Forty years experience summarized on one chart

Forty years after starting my Goodwill career, I attempted to summarize on one chart the essence of what I have learned about the ingredients necessary to sustain organizational success over a long period of time. Here’s a brief explanation of what appears at the end of this post.

  • Every organization exists in a larger context and is affected by many external factors, including changes in the economy, demographics, technology, competition, laws or regulations, the political climate, and external shocks, which can be natural or man-made disasters. Organizations must be able to adapt quickly and effectively to such changes or risk becoming ineffective, irrelevant, or extinct.
  • It can be useful to keep in mind that organizations change for three reasons: They see a need or an opportunity; they have a sense or fear of something that might happen; or they change in response to something that’s already happened.
  • Organizational leadership in the not-for-profit sector is a function of three components: governance, management, and aspirations (or vision). The organization’s leaders should begin with the end in mind, i.e. by asking how they will measure success. They should translate the aspirations into concrete, measurable goals and align everything toward the goals, including organizational structure, business models, products and services, resource development and allocation, recruitment and hiring, training and development, performance reporting, recognition and reward systems, policies and practices, internal and external communication, and organizational culture. The leaders should be aware that most organizations are perfectly aligned for the results they are getting, and if any major factor is significantly out of alignment, it will be nearly impossible for the organization to excel.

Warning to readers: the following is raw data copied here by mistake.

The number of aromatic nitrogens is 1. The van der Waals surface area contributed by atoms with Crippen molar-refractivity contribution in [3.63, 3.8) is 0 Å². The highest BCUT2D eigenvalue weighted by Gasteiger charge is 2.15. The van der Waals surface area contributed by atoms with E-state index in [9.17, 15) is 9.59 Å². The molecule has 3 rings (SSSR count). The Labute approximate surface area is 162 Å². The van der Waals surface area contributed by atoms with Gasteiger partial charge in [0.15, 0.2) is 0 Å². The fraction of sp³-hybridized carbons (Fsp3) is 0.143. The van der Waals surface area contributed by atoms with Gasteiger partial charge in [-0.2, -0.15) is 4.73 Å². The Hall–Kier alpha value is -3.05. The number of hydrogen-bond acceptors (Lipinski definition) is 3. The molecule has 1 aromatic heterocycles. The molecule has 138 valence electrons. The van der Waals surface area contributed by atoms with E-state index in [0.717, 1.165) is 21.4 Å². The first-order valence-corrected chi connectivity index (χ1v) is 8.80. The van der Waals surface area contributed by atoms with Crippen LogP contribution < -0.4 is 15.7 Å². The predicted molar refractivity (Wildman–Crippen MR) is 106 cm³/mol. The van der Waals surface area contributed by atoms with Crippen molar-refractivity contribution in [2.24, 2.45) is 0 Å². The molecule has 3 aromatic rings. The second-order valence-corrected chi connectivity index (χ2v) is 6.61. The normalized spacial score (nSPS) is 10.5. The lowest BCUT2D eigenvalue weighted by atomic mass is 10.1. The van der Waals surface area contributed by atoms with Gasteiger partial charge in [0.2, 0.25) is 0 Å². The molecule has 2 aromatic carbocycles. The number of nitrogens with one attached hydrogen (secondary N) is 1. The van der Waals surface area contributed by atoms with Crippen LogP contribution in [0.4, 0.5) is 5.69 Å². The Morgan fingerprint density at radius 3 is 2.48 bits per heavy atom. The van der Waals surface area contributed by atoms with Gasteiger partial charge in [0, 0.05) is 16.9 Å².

• The leaders must also recognize that none of the above is static. Everything is subject to change as new opportunities or challenges arise and as the external environment changes.
  • Success is a function of three elements: (1) impact, which is a function of mission-related results, (2) sustainability, which is a function of financial strength, and (3) adaptability, which is a function of the organization’s culture. An organization can be successful for a time with just the first two, but it will cease being so if its culture does not enable it to adapt effectively as the world in which it operates changes.